‘The less possessions you have, the less things possess you.’
I read this in an unusual place over the weekend and felt proud to find this in mainstream media. A while back, after initiating with a few friends a BuildGreen Group for the Ohio Valley and after becoming involved in the Environmental Book Club at Oglebay Institute’s Schrader Environmental Center I was directed to watch Annie Leonard’s The Story of Stuff.
Cute animated cartoons describe how much energy waste, pollution and trash it takes to make, ship, distribute, and sell common products you and I buy every day.
The marketing industry for selling things (anything!) is psychologically in tune with how to consume people with shopping.
Keep your trash and recycles in grouped piles for two weeks to know what you use. Plastics with plastics, paper with paper, etc. While my recycling bin fills up in a few days, I maybe take one waste can full of trash a week. You may find inspiration in this exercise to control your purchasing habits (meaning less money spent) and condense your trash at the same time.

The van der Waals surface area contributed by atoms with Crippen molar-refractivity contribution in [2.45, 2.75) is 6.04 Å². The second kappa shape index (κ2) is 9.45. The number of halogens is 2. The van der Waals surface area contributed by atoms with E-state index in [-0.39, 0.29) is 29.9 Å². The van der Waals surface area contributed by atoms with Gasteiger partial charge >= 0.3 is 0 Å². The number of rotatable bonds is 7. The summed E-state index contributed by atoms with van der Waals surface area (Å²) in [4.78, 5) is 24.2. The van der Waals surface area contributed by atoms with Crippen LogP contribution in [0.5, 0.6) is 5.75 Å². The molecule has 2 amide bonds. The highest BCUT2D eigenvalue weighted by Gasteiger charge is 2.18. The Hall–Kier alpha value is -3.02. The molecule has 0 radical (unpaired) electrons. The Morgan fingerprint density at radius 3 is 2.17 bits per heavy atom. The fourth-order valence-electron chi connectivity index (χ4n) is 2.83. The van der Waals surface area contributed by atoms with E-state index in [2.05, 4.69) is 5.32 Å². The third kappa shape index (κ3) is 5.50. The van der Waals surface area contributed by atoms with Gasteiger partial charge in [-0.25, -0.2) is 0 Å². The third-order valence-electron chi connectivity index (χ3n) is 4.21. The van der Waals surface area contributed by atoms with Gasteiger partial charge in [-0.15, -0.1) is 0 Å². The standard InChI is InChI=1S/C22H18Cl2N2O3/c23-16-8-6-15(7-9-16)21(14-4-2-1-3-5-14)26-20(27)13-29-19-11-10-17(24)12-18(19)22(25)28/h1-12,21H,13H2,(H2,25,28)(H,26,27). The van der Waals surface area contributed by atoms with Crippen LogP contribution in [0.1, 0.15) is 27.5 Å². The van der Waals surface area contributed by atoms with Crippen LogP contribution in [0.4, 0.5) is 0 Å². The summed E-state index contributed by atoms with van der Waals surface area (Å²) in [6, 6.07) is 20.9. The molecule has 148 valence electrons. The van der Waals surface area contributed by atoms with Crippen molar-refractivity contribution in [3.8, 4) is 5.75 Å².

Since traveling in college and my experience at only having a few changes of clothes that would last three and a half months I have often wondered to what extent could I live with less and less stuff. I am critical at what comes into my home, because I know at a future date I will have to deal with it en masse, along side every other days accumulations.
Have you seen The Colbert Report? Stephen Colbert, a comedian who believes that Central Park should have a stream in the shape of his last name inital, who loves being an American, who loves the different flavors we can spray on a corn chip, is hilarious. I stream his show and watch it off of my computer. A few weeks ago he hosted Annie Leonard. Sample his sarcasm and watch it here: Annie Leonard on Colbert
Oh, and one more thing. I found this today and like the sounds of it! 100 Thing Challenge